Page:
Stivers focused on programs during his career to create jobs and promote economic growth. Two of his bills, which called to rename postal facilities in Ohio’s 15th District after fallen veterans, made their way to the Oval Office for presidential approval. He served 30 years in the Ohio Army National Guard. He holds the rank of Colonel.

Stivers has served three terms on the Financial Services Committee in the House of Representatives. The committee is in charge of banking, insurance, real estate, public and assistant housing, and security industries. Before serving the public, Stivers also worked in finance in the private sector for the Ohio Company and Bank One.

Additionally, Stivers has been part of the Committee on Rules, which determines what bills reach the House Floor for a vote.

Stivers has been vocal about fighting the war against the opiate epidemic in the United States. He cosponsored a bill signed into action in November 2015 to ensure federal response to Neonatal Abstinence Syndrome, a condition where a baby is born addicted to drugs.

“America faces many challenges and deserves leaders who will focus on solving problems,” Stivers said in a news release. “I look forward to getting back to work to balance our budget, create an atmosphere for jobs, and to ensure our military remains the best fighting force in the world.”





Originally published for The Post on November 8, 2016. Appeared in print on November 9, 2016.

Schmidt hopes to unseat incumbents in upcoming school board election

Abbey Marshall | Managing Editor

On Tuesday, November 3, voters will select the candidates that will fill the two open seats on the Mason City Schools Board of Education. Campaigning for these spots are incumbents Kevin Wise and Courtney Allen, as well as community member Erin Schmidt. Of these three candidates on the poll this election, voters can choose two to represent the district. The elected officials will serve on the Board for four years.

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Courtney Allen, incumbent School Board President, hopes to continue to have a say in big decisions. Photo contributed by Courtney Allen.

According to Allen, incumbent Board President, being a current member running for re-election has both its advantages and disadvantages.

“I feel the district has faced some tough challenges during my first term,” Allen said. “The Board made some difficult decisions and worked hard to overcome those challenges and move the district in a positive direction. I feel we have been very successful which may provide an advantage. With any big decision, however, you’re going to have people who agree and people who disagree, which can convert into an advantage or a disadvantage, respectfully, when it comes time for re-election.”

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School board candidate Erin Schmidt hopes to gain a position on the Mason City School Board. Photo contributed by Erin Schmidt.

Schmidt said she thinks that introducing herself as a fresh face running for Board could work in her favor towards winning the election.

“I feel at an advantage running against two incumbents,” Schmidt said. “Sometimes being the new name and face garners more attention because people want to see what you are about…I also think many residents of the school district feel it is time for a change.”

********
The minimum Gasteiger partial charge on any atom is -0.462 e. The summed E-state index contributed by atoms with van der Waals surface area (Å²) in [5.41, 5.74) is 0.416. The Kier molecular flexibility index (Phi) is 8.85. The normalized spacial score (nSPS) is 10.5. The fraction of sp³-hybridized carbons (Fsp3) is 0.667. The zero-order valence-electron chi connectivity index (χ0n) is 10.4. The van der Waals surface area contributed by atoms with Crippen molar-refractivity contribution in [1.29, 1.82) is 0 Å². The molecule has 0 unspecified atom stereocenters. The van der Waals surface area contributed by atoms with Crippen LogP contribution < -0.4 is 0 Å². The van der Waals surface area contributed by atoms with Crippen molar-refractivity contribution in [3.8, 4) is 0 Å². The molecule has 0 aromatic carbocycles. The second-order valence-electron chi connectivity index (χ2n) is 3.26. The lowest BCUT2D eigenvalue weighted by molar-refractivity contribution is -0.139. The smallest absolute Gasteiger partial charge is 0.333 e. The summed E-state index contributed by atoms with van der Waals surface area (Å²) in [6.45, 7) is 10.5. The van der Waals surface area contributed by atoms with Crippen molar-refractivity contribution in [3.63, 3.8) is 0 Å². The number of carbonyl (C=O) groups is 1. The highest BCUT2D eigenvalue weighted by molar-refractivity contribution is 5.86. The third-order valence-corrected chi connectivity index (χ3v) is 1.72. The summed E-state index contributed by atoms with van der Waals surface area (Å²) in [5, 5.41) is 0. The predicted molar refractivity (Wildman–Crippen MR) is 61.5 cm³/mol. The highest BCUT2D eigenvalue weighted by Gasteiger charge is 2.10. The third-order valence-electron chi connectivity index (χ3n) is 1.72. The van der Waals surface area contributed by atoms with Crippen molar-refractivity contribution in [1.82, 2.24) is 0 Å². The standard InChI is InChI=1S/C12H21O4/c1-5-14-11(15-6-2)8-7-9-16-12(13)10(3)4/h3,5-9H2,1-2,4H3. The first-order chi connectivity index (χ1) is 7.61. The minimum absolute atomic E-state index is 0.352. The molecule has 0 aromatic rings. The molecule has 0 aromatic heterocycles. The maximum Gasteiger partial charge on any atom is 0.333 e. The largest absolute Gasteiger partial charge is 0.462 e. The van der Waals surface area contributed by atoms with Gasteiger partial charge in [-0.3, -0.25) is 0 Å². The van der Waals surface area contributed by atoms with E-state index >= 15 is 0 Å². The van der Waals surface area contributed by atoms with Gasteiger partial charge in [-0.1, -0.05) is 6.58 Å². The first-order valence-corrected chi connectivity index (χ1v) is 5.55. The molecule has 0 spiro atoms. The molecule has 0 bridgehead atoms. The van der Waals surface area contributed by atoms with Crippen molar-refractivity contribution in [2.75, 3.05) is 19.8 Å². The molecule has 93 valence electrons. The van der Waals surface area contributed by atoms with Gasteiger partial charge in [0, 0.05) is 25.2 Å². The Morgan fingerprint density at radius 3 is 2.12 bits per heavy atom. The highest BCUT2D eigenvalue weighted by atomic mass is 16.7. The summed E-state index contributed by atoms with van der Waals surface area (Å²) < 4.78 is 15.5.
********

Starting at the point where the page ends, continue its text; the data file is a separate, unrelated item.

According to Schmidt, her desire to run for the Board of Education stemmed from volunteering in her children’s classrooms and witnessing firsthand the problems students and teachers face on a daily basis.

“In the last couple of years, I have seen an increase in the stresses placed on classroom teachers in the form of testing mandates and unfair evaluation measures,” Schmidt said. “Those stresses affect you as students.  My interest in running for a Board seat began with a desire to be a voice for Mason’s amazing teachers and, in turn, a voice for the students.”

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Kevin Wise, incumbent board member, hopes to continue to represent the board. Photo contributed by Kevin Wise.

The three candidates were in agreement that state legislations and mandates, such as funding and standardized testing, were at the forefront of the issues currently facing the district. Kevin Wise, incumbent Board member since 2002, said he hopes to address these government regulations in Mason.

“Federal and State mandates are putting more and more pressure on school districts and Mason is no different,” Wise said. “I want to assure Mason remains able to defend against these intrusions and flexible enough to navigate all of the changes.”

The three candidates said they feel a pull towards the Board of Education because of their children’s involvement in Mason schools. According to incumbent Board President Courtney Allen, the board allows her to actively make changes to benefit all students, and in turn, her own children.

“My family is very important to me, as is the school district and community we live in,” Allen said. “I firmly believe that our school district is a great source of pride and plays a major role in the strength of our community. With my 3 most prized possessions–my children–all in the Mason School District, and my family being vested members of the community, the School Board continues to be a perfect opportunity for me to utilize my skills and passion to make a difference.”

Ultimately, the goal of any candidate that is elected is to represent and be an advocate for the students, teachers, and district as a whole, according to Allen.

“As a Board, our goal is to support and protect what makes Mason special and strong,” Allen said. “I want the Board to continue to show good financial stewardship, while prioritizing the educational needs of the students…The most rewarding part about being on the School Board is definitely seeing the successes of the students, the staff, and the district.”